Today was the last day of the Navalshore 2010 maritime and offshore industry conference and fair in Rio de Janeiro, Brazil. Since Wednesday, shipbuilding and maritime equipment industry businessmen from the four corners of the globe have been demonstrating and negotiating their products. At the same time and as an integral part of the event, various conferences have taken place, all related to shipping, shipbuilding and the offshore (O&G) industries.
The conferences comprised everything from market forecasts, supply chain demands and expectations, market regulation and business financing, including a very enlightening exposition on the sustainability of the Brazilian shipbuilding industry by Professor Floriano Pires – Ocean Engineering Program of COPPE, Rio de Janeiro Federal University (UFRJ) and a presentation on the Brazilian Shipbuilding market from the point of view of the Korean Industry by Mr. Kim Doo Young, Director-General of KOTRA (Korea Trade and Investment Promotion Agency) in Brazil.
According to the organizers the event was a paramount success and I have to admit the along my wandering through the event I was witness to quite a few business negotiations, some of them quite respectable in terms of contract value. Another important factor was the presence of most the major shipbuilding nations and companies or their representatives at the Navalshore event, namely the Koreans, Chinese and Japanese, along with Finns, Italians, Norwegians, Germans, Belgians, Dutch and Americans. Major shipbuilding and ship equipment suppliers from all over the globe were also present along with local equipment manufacturers looking to display their competitive products and also looking to form partnerships with the acknowledged market leaders.
There is no doubt after this event, that most international player in the shipbuilding, offshore and maritime equipment manufacturing industries are seriously flocking to Brazil. Obviously this is directly related to the expected long term growth in oil and gas E&P in Brazil, which is the fuel behind the revival of the Brazilian shipbuilding industry but it is also clear that these same players believe the Brazilian market will grow sustainably, although still lacking the superior quality and consistency delivered by the top international companies.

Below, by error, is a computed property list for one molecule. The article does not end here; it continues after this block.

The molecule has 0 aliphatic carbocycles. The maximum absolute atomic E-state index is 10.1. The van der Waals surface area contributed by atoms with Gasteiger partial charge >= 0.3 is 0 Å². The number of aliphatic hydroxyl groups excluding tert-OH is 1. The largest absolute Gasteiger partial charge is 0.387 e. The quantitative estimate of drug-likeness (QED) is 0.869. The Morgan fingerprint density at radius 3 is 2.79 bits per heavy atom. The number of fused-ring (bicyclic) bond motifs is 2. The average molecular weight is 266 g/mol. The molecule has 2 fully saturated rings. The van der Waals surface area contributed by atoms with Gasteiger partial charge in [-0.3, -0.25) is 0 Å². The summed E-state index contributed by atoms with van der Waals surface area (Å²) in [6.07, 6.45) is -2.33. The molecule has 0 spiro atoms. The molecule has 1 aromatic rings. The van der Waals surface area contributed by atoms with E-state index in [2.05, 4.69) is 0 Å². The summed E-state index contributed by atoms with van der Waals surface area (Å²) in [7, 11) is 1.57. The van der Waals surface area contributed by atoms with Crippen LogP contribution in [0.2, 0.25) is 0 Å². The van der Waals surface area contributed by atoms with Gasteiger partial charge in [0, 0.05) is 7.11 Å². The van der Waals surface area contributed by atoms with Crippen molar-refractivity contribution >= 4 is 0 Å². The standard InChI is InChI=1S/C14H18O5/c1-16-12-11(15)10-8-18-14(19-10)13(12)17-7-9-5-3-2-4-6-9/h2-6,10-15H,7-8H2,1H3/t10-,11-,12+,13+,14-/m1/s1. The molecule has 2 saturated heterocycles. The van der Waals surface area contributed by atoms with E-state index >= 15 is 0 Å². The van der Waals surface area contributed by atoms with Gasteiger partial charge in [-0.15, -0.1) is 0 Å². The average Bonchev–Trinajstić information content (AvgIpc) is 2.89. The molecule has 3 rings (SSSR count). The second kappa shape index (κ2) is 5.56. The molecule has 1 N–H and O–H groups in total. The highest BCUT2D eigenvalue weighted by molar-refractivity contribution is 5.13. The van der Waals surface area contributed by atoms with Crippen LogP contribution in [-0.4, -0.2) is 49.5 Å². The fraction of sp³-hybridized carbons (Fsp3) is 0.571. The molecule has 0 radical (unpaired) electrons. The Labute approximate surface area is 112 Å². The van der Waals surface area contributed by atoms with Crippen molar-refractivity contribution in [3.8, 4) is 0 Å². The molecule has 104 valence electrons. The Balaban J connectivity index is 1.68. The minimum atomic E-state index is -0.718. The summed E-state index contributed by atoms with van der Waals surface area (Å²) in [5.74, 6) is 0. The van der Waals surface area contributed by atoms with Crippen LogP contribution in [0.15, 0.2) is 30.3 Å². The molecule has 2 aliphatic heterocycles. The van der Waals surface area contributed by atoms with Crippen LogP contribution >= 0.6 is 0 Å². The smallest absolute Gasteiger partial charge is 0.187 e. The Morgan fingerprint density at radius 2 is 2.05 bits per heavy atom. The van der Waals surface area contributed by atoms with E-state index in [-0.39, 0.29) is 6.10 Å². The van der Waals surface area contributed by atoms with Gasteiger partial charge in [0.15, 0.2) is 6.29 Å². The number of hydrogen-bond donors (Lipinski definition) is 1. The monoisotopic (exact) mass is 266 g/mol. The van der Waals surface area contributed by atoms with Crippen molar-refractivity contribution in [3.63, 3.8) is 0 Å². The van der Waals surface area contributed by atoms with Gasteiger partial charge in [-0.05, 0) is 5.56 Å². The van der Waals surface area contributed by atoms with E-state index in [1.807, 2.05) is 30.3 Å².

The market seems to be so promising that the international market leaders are willing and even keen to share technology and help raise the local ship and equipment production standards, in some cases, especially among the Norwegians, this comes through with a passion, something not all that common in this type of industry. They actually want to help Brazil join the league of modern industrialized nations, as major player.
The Brazilian shipbuilding and maritime equipment industry is striving to better their game in order to be competitive. Industry organizations and syndicates such as SINAVAL and ABIMAQ are playing an important role in this development and consequent rising of production and product standards, not to mention fighting and even pleading with government authorities to create growth enhancing mechanisms for these industries. Theirs is a lonely fight, luckily one they appear to be winning.
The biggest challenge these industries face in Brazil is still lack of enough qualified technicians and engineers to meet the extreme and urgent industry demand. This is where the amount of growth potential is hedged. Only time will tell, if government and industry efforts towards manpower training will be enough to meet the needs imposed by the massive industry growth.
Photo C. Paschoa